Even though I’ve heard Will speak before about his work and his experiences, it’s always different and new. He told us he got into writing because he was reading books that felt like the author was holding back. His books try to be honest, something that comes across well according to his agent so that’s a good thing.

P1200571Having never heard Benjamin speak it was interesting to hear his story. Doing his PhD in Creative Writing he had to write everything, from stories, to memoirs, the journalistic pieces. In doing so he discovered he enjoyed writing memoir, it felt natural doing so. Like Will, Benjamin didn’t position himself as the gay writer, but he said you tend to identify with what separates you, in his case being gay and Asian; he joked he was basically a turducken of minorities. It was an interesting discussion because it was something I hadn’t thought much about. Benjamin told us that you really can’t disentangle yourself from those parts of you, and while he hoped his generation would be the last to be persecuted for being different, he was sad to see it hasn’t changed.

Benjamin spoke about growing up in a family of five and dealing with family issues such as his mother suddenly becoming a single parent. He said everything is about perspective, quoting one of my favourite sayings by Mel Brooks, ‘Tragedy is when I cut my finger. Comedy is when you fall into an open sewer and die’. Will asked him whether there was any hesitation in writing memoir, because while fiction can be filled with the writer, there is a barrier there. Benjamin said when you write a story you become the custodian of the story and you tell your story. He said readers should be smart enough to know that it wouldn’t be an expose or revenge letter, and know that it’d be a different story if his mum wrote it or his sister. As Will pointed out Benjamin’s books are great ‘what ifs’, what would have happened if his family had stayed in Asia, what his life would be like and what anyone’s would have been if they grew up somewhere else.

Will asked Benjamin about his show, The Family Law, and asked whether he was different now and whether it influenced the characters he writes. Benjamin made a great point about how characters and people are complex and flawed, no one is a villain. His character isn’t put on a pedestal nor is he perfect, Benjamin didn’t set out to make an Asian role model, he needed grit to them.

Amidst the humour and personal stories there were some brilliant points made about representation and how things like homosexuality is presented in books and the media. Will brought the ‘gayness’ forward in The Sidekicks because even in The First Third the gay character was trivialised in his opinion. Benjamin pointed out that we don’t talk about white heterosexual stuff like we do gay stuff. One of the important things that Will mentioned was that when people write a ‘gay’ book, they are not trying to convert people, they are just trying to show how other people live. And not only that, just because there is a gay character does not mean it is a ‘gay’ book. This was something that was also brought up by a brilliant audience question who asked why people can read about M/F kissing, but somehow if there is a M/M kiss somehow it becomes hypersexual and an issue.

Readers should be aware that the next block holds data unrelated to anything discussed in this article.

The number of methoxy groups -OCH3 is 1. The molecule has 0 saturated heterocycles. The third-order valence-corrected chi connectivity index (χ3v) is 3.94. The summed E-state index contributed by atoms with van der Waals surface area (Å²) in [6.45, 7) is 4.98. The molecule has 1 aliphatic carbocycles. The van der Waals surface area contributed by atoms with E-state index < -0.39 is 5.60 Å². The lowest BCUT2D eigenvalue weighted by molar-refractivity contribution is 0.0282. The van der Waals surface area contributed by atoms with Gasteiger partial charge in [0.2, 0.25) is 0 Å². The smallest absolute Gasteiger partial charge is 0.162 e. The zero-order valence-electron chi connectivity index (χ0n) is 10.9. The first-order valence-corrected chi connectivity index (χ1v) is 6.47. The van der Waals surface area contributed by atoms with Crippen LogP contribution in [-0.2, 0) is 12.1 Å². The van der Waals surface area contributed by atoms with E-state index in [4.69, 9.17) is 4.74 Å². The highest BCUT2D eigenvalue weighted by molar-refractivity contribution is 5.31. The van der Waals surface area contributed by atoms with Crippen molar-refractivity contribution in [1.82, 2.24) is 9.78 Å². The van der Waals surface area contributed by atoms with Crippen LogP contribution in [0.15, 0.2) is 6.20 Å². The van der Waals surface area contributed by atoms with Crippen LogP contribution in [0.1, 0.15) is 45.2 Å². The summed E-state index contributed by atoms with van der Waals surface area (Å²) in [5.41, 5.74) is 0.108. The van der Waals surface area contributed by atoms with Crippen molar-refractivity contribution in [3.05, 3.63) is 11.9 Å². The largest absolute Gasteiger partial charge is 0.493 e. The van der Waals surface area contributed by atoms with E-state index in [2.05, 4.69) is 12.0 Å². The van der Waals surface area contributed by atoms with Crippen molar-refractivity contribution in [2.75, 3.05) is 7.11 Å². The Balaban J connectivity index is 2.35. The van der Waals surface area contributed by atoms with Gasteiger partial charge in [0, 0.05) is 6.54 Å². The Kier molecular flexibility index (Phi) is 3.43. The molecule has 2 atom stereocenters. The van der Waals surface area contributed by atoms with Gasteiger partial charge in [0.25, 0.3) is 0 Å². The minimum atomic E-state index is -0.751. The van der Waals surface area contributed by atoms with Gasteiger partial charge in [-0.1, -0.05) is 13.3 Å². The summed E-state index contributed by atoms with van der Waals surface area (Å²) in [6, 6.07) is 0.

Another question from the audience was asking the first place the boys came across a queer character and both gave quite different answers. Will’s was in year 9, reading Shakespeare’s Sonnet 20, a sonnet where the author’s beloved is compared to both a man’s and a woman’s, raising question over the author’s sexuality. Will was afraid of being out and a successful author but he realised if Shakespeare could do it, then so could he. Such is the power of representation. Benjamin’s on the other hand was Melrose Place, no less profound than Shakespeare’s of course, but slightly different. The character in the show was barely a character, a sidekick of a sidekick, but it was something.

It was a fantastic evening and getting to listen to Benjamin and Will discussing their experiences, their work, and laughing at the ongoing witty and hilarious banter made it so enjoyable. Benjamin had filled us with his greeting card wisdom and both Will and Benjamin told us about the support they’d gotten from their families as well as cheeky anecdotes about them. It was wonderful because between the two of them they talked about some important and serious issues but they didn’t stand on a soap box, they used their experience and their own stories to open the conversation about what matters, what’s relevant right now, and why representation is important.

I got my copy of Loathing Lola signed by Will which was exciting. I had been chatting with him on Twitter that afternoon about the book and then via direct message and it was a fascinating discussion about where Loathing Lola came from, where is began, and a few surprises about his new book The Sidekicks and how it connected with his first book. If you can track down a copy it’s a pretty great read. Overall it was a brilliant bookish night out and I can’t wait for the next one!

I’ve included some links below if you want to find out more about Will and Benjamin and their work.


All Your Bits and Pieces Needs

Benjamin’s Twitter

Benjamin’s Instagram

Benjamin’s Website

Will Twitter

Will’s Facebook

Will’s Website